I think there is a huge emphasis on training for dogs in our society. Since a lot of cats are indoors, there's no societal pressure to be felt when you have a misbehaving cat. Cats are a lot more subtle about their discomfort, they put up with it a lot more. Dogs are very pushy about when they don't like something. There's a lot of reasons that go into people not understanding their kitties well enough. If you did and you have a cat and a dog in your home, the problem is probably that you aren't understanding your cat and you're misinterpreting your dog and giving them too much credit.
What are ways to improve the living situation for both animals?
Jackson: Remembering that a cat is incredibly territorial. A lot of dogs are as well, but we know that most cats are. When cats and dogs are competing for the same geographic space—i.e. the floor—all the time, then cats are going to be consistently on edge because dogs are sort of like toddlers. They move through the space with no regard for others. Cats are strategic. They're always thinking about where the escape routes are, where their resources are.
Zoe: The wonderful thing about cats is that they can move vertically. They can go up. That's space that is often completely unused in the houses that we go into, the apartments that we go into.
Jackson: Catification. The idea of catification is providing areas so that cats can use 360 degrees of the territory. That helps because from a territorial standpoint, because it's like popping a level on your ranch-style home, and suddenly they have two floors. The roommates can get along much better.
Another thing: Zoe and I are big believers in not free feeding your animals, meaning there shouldn't be food on the floor at all times. There should be a meal time and everybody eats during that meal time and everybody has separate feeding stations and when they are finished eating, food comes off the floor. No reason for those things to live on the floor 24/7. It doesn't work from that competition standpoint, but it also doesn't work from a general training standpoint. If dogs and cats aren't food-motivated, you got one hand tied behind your back at all times.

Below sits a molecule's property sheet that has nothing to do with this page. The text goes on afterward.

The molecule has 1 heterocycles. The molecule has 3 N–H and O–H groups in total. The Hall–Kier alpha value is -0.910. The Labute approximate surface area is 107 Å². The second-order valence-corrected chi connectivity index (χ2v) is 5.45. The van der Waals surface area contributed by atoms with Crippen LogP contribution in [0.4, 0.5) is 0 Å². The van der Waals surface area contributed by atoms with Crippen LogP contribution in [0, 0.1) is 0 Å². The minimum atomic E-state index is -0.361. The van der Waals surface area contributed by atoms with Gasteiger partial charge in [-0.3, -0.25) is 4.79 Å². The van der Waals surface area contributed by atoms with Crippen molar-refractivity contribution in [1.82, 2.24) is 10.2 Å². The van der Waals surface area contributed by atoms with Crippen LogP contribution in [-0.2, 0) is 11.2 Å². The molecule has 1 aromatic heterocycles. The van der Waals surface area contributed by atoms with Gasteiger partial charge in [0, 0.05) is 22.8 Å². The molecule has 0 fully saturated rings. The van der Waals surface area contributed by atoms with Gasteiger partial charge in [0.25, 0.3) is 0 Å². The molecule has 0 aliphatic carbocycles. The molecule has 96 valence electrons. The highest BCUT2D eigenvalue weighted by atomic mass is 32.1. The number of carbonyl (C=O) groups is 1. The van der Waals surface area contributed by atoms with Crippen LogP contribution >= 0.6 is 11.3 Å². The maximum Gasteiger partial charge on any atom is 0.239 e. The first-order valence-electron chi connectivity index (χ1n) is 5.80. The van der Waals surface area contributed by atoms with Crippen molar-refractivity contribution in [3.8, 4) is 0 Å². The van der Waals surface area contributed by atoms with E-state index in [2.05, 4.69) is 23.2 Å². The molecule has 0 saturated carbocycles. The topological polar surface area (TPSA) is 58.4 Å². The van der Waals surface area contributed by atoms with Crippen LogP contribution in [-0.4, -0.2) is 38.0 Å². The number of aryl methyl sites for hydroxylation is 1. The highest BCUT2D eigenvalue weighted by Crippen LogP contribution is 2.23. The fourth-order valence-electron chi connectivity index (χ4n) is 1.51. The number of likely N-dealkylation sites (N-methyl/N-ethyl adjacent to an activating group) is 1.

What is the best way to introduce cats and dogs to each other?
Jackson: Let's start with the worst idea. Worst idea is putting them in a room together and saying, "Okay. They'll work it out." They're not going to work out.
The best way to introduce cats and dogs is by scent first and creating positive associations every time they smell that other animal. That is to say that when you are feeding their meals, you get to first do it on either side of a closed door and that way if the cat smells a dog, dog smells the cat and every time they smell each other, they smell food. It must not be a bad thing. It's a consistent thing with every meal. Once they're used to it then we can start slowly introducing visual contact.
Zoe: If you have a dog first, you could even start by doing something like asking yourself, "Can my dog listen to me, disengage, redirect when they're playing with one of their friends?" If the answer is no, then don't expect that they're going to be able to do that with a kitty. Step two is taking the introduction slowly, making sure the dog is always under control so the cat can feel and see that the dog's not taking over the entire house.
Jackson: I am 1,000% bipetual. I've got eight cats and three dogs and I love them all. But, you've got to train your dog. If you think that you can introduce a cat into your dog's world and if your dog can't hold a down and stay, then you're done. The dog is going to get interested in the cat. They're going to sniff them out. They're going to "want to play with them" and now you've ruined that introduction because the cat sees the dog as a threat from square one. You got to be able to have your dog sit as a cat walks across the room and reward them and let them know this is the behavior that we want to see.
Thanks, Jackson and Zoe! Cat vs. Dog airs on Animal Planet Saturdays at 8pm.